For the Plaintiff, it was said, that the rule which excludes the interpretation of deeds and wills by evidence dehors, must, like all general rules, be liable to reasonable exceptions. If, for instance, a resulting use would arise by implication; parol testimony may be admitted to rebut the implication. So, likewise, in the case of an executor, the intention of the testator respecting the disposition of his residuary personal estate, may be proved by extrinsic evidence. If, however, the controversy arose upon the will itself, the court would, probably, be inclined to confine their construction to the terms of the instrument; but when the difficulty proceeds from a fact, independent of the will, it must be obviated by the ordinary means, employed to elucidate any other doubtful point. Suppose a man were to live many years under a fictitious name, which happened to be the real name of another person in the same community, could he not take a legacy under the fictitious name? Could he not, likewise, take it, after assuming his proper name? And if so, does not the claim depend on a fact dehors the will, which must be established by independent proof? The present dispute, in the same manner, resolves itself into this question, whether evidence may not be given, in the case of two persons of the same family, one called William, and the other called Samuel, that the testator knew the latter, though he did not know the former? And, consequently, that the legacy given by a mistake of names to the person he did not know, was intended, in fact, for the person he did know, who in the bequest is emphatically called his friend? It is admitted, from the authorities cited by the opposite counsel, that where there is not a person of the name mentioned in the will, explanatory evidence may be given of the testator's intention; and that if Samuel had not existed, William might have enjoyed the benefit of the legacy under Samuel's name. But the principle extends further than that admission; and as between William and the testator, an obvious mistake ought not to be enforced against all the truth and justice of the case. In P. Wm. 141. both the christian name and sir-name of the legatee were mistaken; and there were other persons capable of taking the legacy; yet the decree was favorable to the party intended, though not designated, by the bequest. All the authorities, indeed, concur in that point, that no injury can arise from admitting parol proof to ascertain the thing, or person, described by the testator. Rich. Law of Wills 163. 279. 281. 2 Vern. 593. 8 Vin. Abr. 197. Ca. in Eq. 212.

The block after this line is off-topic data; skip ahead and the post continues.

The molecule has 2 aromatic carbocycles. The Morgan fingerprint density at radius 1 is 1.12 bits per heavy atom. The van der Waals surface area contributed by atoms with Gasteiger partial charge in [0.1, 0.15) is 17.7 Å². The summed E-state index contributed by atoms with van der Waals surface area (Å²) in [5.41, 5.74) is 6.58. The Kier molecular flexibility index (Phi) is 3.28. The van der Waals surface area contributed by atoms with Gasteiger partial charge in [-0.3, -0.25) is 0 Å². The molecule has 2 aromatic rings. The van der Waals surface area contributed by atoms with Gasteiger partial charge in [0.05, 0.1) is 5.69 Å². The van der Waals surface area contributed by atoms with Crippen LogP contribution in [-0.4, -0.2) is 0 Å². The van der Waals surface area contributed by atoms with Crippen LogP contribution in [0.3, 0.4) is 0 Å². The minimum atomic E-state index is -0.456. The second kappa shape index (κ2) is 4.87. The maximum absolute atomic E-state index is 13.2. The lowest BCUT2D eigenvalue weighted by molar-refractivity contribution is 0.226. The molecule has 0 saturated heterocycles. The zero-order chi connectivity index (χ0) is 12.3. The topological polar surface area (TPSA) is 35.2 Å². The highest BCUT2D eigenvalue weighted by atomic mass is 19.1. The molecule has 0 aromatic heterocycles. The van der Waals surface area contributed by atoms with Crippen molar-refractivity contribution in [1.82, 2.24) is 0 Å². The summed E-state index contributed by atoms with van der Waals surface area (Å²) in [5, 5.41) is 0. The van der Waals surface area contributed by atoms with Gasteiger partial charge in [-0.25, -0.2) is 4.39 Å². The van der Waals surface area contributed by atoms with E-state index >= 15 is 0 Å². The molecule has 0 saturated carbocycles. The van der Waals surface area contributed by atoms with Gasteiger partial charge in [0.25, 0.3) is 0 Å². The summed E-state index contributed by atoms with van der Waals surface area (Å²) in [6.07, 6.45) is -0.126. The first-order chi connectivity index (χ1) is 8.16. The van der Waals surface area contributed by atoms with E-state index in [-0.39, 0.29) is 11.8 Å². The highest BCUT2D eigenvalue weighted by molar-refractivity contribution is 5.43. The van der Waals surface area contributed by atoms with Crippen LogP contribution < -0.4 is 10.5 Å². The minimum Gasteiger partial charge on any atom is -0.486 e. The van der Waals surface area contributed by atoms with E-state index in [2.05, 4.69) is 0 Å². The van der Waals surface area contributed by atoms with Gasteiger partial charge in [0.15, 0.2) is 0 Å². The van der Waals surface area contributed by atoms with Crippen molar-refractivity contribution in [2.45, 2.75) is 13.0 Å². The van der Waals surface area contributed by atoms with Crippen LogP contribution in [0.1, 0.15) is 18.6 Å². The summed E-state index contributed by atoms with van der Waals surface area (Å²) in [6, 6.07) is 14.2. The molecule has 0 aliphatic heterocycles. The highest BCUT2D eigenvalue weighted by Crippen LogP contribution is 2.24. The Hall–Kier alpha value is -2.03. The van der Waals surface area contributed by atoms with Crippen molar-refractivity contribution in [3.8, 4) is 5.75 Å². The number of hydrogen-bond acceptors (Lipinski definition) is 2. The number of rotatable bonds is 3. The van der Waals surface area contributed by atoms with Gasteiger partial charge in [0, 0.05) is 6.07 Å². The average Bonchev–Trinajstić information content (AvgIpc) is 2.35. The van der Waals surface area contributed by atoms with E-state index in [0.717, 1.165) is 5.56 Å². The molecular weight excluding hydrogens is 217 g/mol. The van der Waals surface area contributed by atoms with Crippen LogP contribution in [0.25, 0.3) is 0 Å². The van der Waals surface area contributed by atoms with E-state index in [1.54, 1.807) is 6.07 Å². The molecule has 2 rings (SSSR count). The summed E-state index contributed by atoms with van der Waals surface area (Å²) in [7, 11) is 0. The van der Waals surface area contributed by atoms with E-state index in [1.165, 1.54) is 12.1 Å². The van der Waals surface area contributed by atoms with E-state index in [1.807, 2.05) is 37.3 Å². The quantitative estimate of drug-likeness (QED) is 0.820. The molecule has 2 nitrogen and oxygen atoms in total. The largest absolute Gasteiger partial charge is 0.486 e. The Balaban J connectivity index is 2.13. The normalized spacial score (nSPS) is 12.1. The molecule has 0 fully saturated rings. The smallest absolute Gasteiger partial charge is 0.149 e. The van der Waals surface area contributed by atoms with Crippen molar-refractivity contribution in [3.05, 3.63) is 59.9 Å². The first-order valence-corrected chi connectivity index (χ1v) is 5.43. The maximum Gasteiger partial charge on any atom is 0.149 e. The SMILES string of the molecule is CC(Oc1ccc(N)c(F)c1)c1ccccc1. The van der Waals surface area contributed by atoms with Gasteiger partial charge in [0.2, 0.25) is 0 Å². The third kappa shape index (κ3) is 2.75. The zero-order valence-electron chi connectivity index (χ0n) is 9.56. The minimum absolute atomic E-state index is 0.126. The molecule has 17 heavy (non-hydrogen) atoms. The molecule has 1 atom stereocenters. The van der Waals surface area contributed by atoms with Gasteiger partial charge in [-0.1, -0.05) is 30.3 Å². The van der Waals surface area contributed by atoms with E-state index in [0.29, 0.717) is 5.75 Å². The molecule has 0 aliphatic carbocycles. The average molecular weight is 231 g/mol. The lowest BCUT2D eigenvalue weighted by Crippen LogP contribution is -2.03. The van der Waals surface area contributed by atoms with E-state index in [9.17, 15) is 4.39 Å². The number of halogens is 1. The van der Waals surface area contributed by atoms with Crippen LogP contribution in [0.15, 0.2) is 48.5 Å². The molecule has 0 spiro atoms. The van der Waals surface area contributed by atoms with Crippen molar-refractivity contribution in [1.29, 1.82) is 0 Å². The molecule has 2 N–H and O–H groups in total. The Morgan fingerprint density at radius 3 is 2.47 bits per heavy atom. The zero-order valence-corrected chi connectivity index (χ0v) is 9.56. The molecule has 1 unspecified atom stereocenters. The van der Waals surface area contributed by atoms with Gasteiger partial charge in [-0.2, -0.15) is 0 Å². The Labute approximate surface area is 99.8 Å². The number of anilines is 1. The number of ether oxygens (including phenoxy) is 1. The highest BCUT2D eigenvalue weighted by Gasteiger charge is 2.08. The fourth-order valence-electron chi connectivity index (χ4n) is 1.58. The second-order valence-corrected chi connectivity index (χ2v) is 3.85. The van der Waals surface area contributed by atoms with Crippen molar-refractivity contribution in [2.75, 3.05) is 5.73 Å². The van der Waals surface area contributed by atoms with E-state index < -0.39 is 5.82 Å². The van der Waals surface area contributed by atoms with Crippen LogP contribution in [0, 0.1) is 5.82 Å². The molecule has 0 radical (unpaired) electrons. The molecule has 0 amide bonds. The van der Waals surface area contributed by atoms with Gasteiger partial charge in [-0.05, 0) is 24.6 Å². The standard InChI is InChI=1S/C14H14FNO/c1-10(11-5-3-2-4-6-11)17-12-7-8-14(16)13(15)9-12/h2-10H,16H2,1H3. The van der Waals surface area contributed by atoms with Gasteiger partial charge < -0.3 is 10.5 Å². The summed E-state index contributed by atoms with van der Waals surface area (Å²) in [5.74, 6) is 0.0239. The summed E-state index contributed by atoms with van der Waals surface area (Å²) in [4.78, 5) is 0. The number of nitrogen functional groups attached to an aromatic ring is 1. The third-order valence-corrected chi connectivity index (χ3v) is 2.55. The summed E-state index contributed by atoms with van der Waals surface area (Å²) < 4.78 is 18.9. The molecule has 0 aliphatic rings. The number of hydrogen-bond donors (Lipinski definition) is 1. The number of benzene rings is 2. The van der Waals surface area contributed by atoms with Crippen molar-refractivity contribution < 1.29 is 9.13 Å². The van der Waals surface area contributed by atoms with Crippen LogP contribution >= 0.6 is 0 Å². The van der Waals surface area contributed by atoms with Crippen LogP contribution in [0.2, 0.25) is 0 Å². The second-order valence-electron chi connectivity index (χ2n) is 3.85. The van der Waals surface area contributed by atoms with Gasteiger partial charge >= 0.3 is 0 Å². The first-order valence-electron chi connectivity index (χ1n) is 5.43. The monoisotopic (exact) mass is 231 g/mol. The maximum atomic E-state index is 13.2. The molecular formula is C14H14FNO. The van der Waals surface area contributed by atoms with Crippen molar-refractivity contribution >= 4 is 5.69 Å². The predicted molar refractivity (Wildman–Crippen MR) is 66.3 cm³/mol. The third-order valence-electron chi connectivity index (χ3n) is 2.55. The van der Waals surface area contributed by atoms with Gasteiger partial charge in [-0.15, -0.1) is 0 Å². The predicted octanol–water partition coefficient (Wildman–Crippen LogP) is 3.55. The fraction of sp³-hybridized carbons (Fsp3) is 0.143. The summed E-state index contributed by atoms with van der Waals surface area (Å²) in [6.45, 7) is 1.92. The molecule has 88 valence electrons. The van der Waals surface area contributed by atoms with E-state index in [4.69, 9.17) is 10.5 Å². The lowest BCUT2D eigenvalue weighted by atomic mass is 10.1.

Shippen President. The court entertain no doubt in this case; and, therefore, ought not to postpone a decision. The bequest was made to a person who was always called Samuel by the testator, though, in fact, named William; and whom the testator had nurtured and educated from his infancy; when, on the other hand, he did not even know the person really called Samuel. The evidence to explain those facts was proper to be laid before the jury; and their verdict perfectly accords with the law and equity of the case. Therefore,

Let the Rule be discharged.

Last modified: February 20, 2016